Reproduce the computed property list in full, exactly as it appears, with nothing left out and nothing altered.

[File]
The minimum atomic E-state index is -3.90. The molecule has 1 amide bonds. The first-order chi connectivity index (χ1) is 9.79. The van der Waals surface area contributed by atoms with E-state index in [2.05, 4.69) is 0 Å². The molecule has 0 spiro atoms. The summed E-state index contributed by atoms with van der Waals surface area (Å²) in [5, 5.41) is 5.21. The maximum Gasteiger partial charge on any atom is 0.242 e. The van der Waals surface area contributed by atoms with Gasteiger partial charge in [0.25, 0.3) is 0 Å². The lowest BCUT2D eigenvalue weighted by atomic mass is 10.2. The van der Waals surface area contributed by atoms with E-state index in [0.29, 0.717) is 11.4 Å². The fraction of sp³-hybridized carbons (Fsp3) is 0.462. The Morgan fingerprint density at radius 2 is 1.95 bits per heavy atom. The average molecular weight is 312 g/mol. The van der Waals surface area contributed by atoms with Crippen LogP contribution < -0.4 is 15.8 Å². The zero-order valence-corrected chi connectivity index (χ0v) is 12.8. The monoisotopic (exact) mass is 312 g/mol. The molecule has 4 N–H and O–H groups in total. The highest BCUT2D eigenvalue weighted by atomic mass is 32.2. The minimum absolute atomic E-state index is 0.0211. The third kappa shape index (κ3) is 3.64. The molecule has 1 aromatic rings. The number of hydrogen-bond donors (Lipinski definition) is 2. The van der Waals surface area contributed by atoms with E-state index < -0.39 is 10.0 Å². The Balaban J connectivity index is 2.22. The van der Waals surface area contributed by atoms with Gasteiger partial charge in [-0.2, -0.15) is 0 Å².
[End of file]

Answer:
The minimum atomic E-state index is -3.90. The molecule has 1 amide bonds. The first-order chi connectivity index (χ1) is 9.79. The van der Waals surface area contributed by atoms with E-state index in [2.05, 4.69) is 0 Å². The molecule has 0 spiro atoms. The summed E-state index contributed by atoms with van der Waals surface area (Å²) in [5, 5.41) is 5.21. The maximum Gasteiger partial charge on any atom is 0.242 e. The van der Waals surface area contributed by atoms with Gasteiger partial charge in [0.25, 0.3) is 0 Å². The lowest BCUT2D eigenvalue weighted by atomic mass is 10.2. The van der Waals surface area contributed by atoms with E-state index in [0.29, 0.717) is 11.4 Å². The fraction of sp³-hybridized carbons (Fsp3) is 0.462. The Morgan fingerprint density at radius 2 is 1.95 bits per heavy atom. The average molecular weight is 312 g/mol. The van der Waals surface area contributed by atoms with Crippen LogP contribution < -0.4 is 15.8 Å². The zero-order valence-corrected chi connectivity index (χ0v) is 12.8. The monoisotopic (exact) mass is 312 g/mol. The molecule has 4 N–H and O–H groups in total. The highest BCUT2D eigenvalue weighted by atomic mass is 32.2. The minimum absolute atomic E-state index is 0.0211. The third kappa shape index (κ3) is 3.64. The molecule has 1 aromatic rings. The number of hydrogen-bond donors (Lipinski definition) is 2. The van der Waals surface area contributed by atoms with E-state index < -0.39 is 10.0 Å². The Balaban J connectivity index is 2.22. The van der Waals surface area contributed by atoms with Gasteiger partial charge in [-0.2, -0.15) is 0 Å².